New York City for advanced learners

The Viennese photographer Luca-Mercedes Stemer lives in New York and reveals her favorite places – which are off the hotspots for first-time visitors.

In times when the flight to NYC – in other words “En Uai Ssieh” as the semi-professional puts it – is worth it for a long weekend, the majority of the USA visitors are repeat offenders. They have long since seen the must-sees – Time Square, the Empire State Building and the One World Center – and they no longer consider Highline Park and the Meatpacking District to be an insider’s tip either. The Viennese photographer Luca-Mercedes Stemer has lived in the Brooklyn district of Clinton Hill for some time and moves in areas of the city that have little or nothing to do with the classic tourist trails. And took us for a walk to the places where guests are welcome but outnumbered. And which you can report on after your return without having to listen to half the office: “Yes, we always go there when we’re in NYC.”

Stay

“The Bklyn House is the first boutique hotel in Bushwick, right in the heart of the district,” says Stemer enthusiastically of the house in the area that is being traded as the new Williamsburg. In which, for New York standards, you can stay overnight at prices from 116 US dollars per night and room. There are simple, but cool, industrial rooms in the middle of the area, which is popular with artists. Which can also be seen on the murals painted walls throughout Bklyne House. www.bklynhousehotel.com

If the still hip Williamsburg is to be the starting point for tours of the city that never sleeps, photographer recommends The William Vale. “From the rooms with balconies you can look directly over to Manhattan,” explains Stemer. There is also a rooftop pool, a gallery, large modern architecture – and above all an “eclectic crowd”. This is exactly the mix of people of all stripes that has made Williamsburg so hip in recent years. Rooms start at $ 207. www.thewilliamvale.com

And the die-hard Manhattan fans, for whom accommodation outside the big apple is out of the question, the photographer recommends the Jane Hotel. This house was built in 1908 as accommodation for sailors and is one of the city’s landmarks today. “Welcome to a hotel in the spirit of director Wes Anderson,” says Stemer, describing the atmosphere of this historic landmark. “Sitting here on the roof terrace, sipping cocktails and looking over the Hudson River definitely catapults you into another era,” says the photographer. The rooms come from this other time, some of them are furnished in an exciting combination of bunk beds and heavy plush. The rooms at the Jane are available from $ 135 a night. www.thejanenyc.com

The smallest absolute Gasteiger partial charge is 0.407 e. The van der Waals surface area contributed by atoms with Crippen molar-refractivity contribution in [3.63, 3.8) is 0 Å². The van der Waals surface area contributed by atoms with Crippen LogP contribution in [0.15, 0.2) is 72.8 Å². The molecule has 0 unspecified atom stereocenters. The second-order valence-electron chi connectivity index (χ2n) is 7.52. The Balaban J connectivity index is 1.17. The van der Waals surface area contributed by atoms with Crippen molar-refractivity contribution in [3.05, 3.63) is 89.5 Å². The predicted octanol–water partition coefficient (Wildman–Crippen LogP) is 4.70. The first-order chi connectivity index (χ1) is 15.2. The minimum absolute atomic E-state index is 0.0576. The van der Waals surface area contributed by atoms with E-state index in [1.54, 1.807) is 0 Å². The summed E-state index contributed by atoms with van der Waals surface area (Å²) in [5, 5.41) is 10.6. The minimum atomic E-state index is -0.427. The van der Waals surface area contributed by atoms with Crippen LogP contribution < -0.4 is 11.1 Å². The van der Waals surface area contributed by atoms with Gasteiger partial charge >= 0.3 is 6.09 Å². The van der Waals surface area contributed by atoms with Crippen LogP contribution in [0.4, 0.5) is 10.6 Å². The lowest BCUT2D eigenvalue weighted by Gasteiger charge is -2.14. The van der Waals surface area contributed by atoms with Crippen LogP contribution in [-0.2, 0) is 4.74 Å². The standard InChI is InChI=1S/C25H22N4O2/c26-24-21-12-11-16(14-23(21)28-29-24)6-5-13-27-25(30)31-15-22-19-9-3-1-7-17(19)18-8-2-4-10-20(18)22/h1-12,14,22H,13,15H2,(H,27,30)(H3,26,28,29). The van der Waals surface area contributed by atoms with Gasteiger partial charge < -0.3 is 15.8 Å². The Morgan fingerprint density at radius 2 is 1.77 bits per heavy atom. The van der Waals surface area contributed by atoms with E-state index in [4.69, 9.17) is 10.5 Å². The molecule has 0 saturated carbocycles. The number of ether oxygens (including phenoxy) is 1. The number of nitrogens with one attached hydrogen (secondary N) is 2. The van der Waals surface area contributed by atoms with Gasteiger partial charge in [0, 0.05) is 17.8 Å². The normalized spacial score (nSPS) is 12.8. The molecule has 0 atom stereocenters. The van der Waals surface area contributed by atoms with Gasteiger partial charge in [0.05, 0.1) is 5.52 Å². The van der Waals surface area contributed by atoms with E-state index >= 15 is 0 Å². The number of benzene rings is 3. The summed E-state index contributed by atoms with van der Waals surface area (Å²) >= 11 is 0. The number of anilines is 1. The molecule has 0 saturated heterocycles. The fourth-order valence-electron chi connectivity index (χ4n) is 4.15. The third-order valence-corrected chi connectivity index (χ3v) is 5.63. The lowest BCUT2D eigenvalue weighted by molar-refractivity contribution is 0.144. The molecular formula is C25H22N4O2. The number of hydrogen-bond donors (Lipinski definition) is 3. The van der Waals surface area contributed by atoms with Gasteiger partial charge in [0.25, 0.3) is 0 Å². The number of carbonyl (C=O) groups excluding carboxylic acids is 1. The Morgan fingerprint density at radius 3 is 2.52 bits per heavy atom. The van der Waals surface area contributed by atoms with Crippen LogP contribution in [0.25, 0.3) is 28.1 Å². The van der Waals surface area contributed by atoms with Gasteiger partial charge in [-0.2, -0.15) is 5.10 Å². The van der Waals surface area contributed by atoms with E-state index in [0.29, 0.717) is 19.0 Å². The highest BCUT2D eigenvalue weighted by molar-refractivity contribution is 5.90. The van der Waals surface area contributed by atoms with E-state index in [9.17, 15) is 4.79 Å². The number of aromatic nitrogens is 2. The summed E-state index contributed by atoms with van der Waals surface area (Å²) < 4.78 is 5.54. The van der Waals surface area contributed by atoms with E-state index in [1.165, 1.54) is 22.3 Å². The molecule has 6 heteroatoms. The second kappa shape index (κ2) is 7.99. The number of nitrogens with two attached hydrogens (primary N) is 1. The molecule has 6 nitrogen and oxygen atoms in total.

to eat and drink

“Oysters for happy hour and the nicest bartenders”: The Neo-New Yorker raves about The Wayland. Strictly speaking, the place is actually a cocktail bar with live music in the East Village, but the food here is at least as good as the drinks. “The Wayland is something like the watering hole in the heart of Alphabet City,” laughs the photographer. Definitely to try here are the crispy cauliflower, the tapas and the pork belly sandwich. “And the Kale Margarita. It sounds gruesome, but it’s incredibly delicious, ”says Stemer, leaning on the latest use of cabbage. There is also often live music. 700 East 9th St at the corner of Avenue C; www.thewaylandnyc.com

Whenever you ask Americans in hip locations for their three best restaurant recommendations, you’ll find at least one, if not two, Italians among them. This is a peculiarity that the Viennese immigrant has already adopted. Your personal tip is Santa Panza and is in the heart of Bushwick. “They have delicious Italian-style pizza and a fantastic house wine at reasonable prices,” she reports. Which, however – and this is unusual for NYC – are to be paid in cash. 1079 Broadway, Brooklyn, http://santapanza.com.

The very best food in Bushwick or Brooklyn, if not all of New York, is available for the Austrian on the corner of Harman Street and Knickerbocker Avenue – at a street stall. “We call her the chicken lady because she makes the best chicken, potatoes and salad,” says Stemer of her favorite Mexican street food in town, but the cook doesn’t want to be photographed. “Five dollars can take you to a completely different world here,” she enthuses.